The MAIDS study mentioned earlier further found that “data indicates many motorcycle accidents are due to a lack of perception of both the other vehicle and the motorcycle”.

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Viewing Angle Can Mask Approach Speed

Another important consideration is that a motorcycle, coming at nearly a straight-on angle will appear very small for a great deal of time, then grow larger quickly in the visual picture as it gets very close. Again, this is because at distance there is virtually no movement to the background to judge speed.

You’ve probably experienced this.  Ask yourself, have you ever been driving or riding up on a line of cars, perhaps at a traffic light, and suddenly realize they are going way slower than you thought? This is because of the sight-picture distance and background reference effect. Again, there’s no good background-to-target movement to estimate speed.

In contrast, on a curve one sees this immediately, right? Riders compensate through experience; however, the field of vision can sometimes play tricks. This may help explain why the Virginia Tech Research Project titled “Factors that Increase and Decrease Motorcycle Crash Risk” (2016) showed 35% of multi-vehicle conflicts were a rear-end collision.  It can go both ways too – bike hitting a vehicle (forward) or being hit from behind (rearward); however, the study data does not separate the two.

Depth and Peripheral Vision

Depth of Field is the difference between targets near and far that can remain at least reasonably clear in the field of view. In photography, it’s quite more complicated with aperture and zoom factors to achieve a magazine quality close-up with blurred background. Picture taking aside, it can be of great concern for riders because of the obvious; the driver may visually target one thing but not see you in the background or even foreground in some cases.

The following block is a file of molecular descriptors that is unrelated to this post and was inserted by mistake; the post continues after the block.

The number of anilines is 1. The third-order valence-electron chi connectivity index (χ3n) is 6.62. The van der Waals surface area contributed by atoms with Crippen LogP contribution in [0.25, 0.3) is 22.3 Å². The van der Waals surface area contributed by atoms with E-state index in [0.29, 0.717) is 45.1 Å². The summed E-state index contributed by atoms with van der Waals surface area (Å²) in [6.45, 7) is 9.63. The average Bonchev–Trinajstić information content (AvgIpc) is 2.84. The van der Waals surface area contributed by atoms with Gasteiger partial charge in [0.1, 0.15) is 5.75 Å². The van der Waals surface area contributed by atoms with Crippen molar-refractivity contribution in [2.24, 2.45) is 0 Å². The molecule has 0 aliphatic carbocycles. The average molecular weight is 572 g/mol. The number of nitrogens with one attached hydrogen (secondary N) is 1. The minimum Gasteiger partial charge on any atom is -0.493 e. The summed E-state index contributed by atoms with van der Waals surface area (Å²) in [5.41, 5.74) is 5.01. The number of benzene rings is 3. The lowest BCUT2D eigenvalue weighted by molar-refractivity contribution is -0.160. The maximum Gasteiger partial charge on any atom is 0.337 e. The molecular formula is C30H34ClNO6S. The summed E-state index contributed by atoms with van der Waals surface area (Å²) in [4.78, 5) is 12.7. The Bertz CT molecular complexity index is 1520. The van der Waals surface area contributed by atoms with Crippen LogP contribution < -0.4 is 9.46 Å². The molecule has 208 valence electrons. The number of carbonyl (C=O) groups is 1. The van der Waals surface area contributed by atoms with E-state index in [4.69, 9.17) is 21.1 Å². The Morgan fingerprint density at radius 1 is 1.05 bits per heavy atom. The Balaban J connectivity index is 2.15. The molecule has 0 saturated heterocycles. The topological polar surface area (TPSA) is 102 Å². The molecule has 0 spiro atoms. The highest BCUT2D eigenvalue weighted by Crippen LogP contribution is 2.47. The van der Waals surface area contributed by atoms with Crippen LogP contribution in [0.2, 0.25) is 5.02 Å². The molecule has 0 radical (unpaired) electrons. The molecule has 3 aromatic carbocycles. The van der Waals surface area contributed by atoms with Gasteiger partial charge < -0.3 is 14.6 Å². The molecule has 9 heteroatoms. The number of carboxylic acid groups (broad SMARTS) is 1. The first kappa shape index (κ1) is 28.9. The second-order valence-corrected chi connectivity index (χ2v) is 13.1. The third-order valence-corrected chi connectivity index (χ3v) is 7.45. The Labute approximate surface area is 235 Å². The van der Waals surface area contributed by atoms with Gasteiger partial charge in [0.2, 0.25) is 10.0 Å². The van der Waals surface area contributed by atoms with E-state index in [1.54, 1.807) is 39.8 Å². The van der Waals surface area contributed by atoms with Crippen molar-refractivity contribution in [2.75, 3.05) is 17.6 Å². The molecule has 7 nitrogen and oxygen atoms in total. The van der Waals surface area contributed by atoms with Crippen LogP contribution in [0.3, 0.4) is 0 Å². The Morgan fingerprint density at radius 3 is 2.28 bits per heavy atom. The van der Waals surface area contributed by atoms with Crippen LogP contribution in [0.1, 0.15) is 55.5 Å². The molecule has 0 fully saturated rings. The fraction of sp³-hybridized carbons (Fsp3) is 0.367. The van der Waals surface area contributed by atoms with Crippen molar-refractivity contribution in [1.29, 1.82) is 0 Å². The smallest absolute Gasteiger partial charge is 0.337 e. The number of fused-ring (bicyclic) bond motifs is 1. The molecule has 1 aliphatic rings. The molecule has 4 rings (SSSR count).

Peripheral vision is also part of this phenomenon. A Vision Field Test at the eye doctor indicates peripheral acuity when the eyes are fixated on a center target. Some drivers have great peripheral vision, others not so much. This may help explain why the infamous left-turners do what they do.  It’s not necessarily because they’re distracted; they may just not see a rapidly approaching small, unfamiliar target while navigating the turn. Eyesight limitations, overall eye health, glare, and numerous other factors can play a role as well.

Tips to Stay Visible

So, what to do about it? Here are some refresher tips to think about:

  • You must assume drivers are missing you in their field of vision, or peripheral vision or are looking “past” you instead of “at” you. Plan accordingly and automatically assume a vehicle will invade your travel path. Just because you see a driver’s head and eyes facing your approach, doesn’t mean they are focused on you.
  • Moving safely within your lane, sometimes called a weave can help the bike stand out from the background because of the changing profile angle. This may not be as practical in urban riding versus rural riding. It is generally performed when a rider detects a possible field of vision risk, where a vehicle in the distance is looking to enter the motorcycle’s travel path. Again, less practical to do in traffic on a four-lane at 20 mph, but it can be utilized on all surface streets.
  • Assume drivers (especially at intersections) are fixated on a target other than you. They may very well be looking at the vehicle in front of you and think it’s clear after that vehicle passes, or after waiting for that “conveyor belt” of seemingly endless traffic to finally clear, and then not see your motorcycle at all. Remember, they are programmed to look for cars and trucks and not you.
  • Rehearse and visualize a risk scenario where you’re likely camouflaged and think what you’d do about it before it happens for real. Have a plan in case you sense a vehicle does not see you.
  • Check your six — in all scenarios, whether stopped or moving, keep scanning behind.

Know the Risks to Avoid the Risks

Yes, high-vis gear is great and legal, sanctioned flashing head and tail lighting is fine – do all those things to remain as visible as possible. However, the most beneficial action is to understand why motorcyclists are more difficult for motorists to see in certain situations; recognize when that visual challenge occurs and practice techniques to help make yourself more visible. And finally, recognize that a rider’s own skill, visual perceptions, and riding behavior also have an impact on how other vehicles respond.  Ride safe. 

This article was written by Tom Batchelor and originally published by the Motorcycle Sport Touring Association. 

Republished with permission.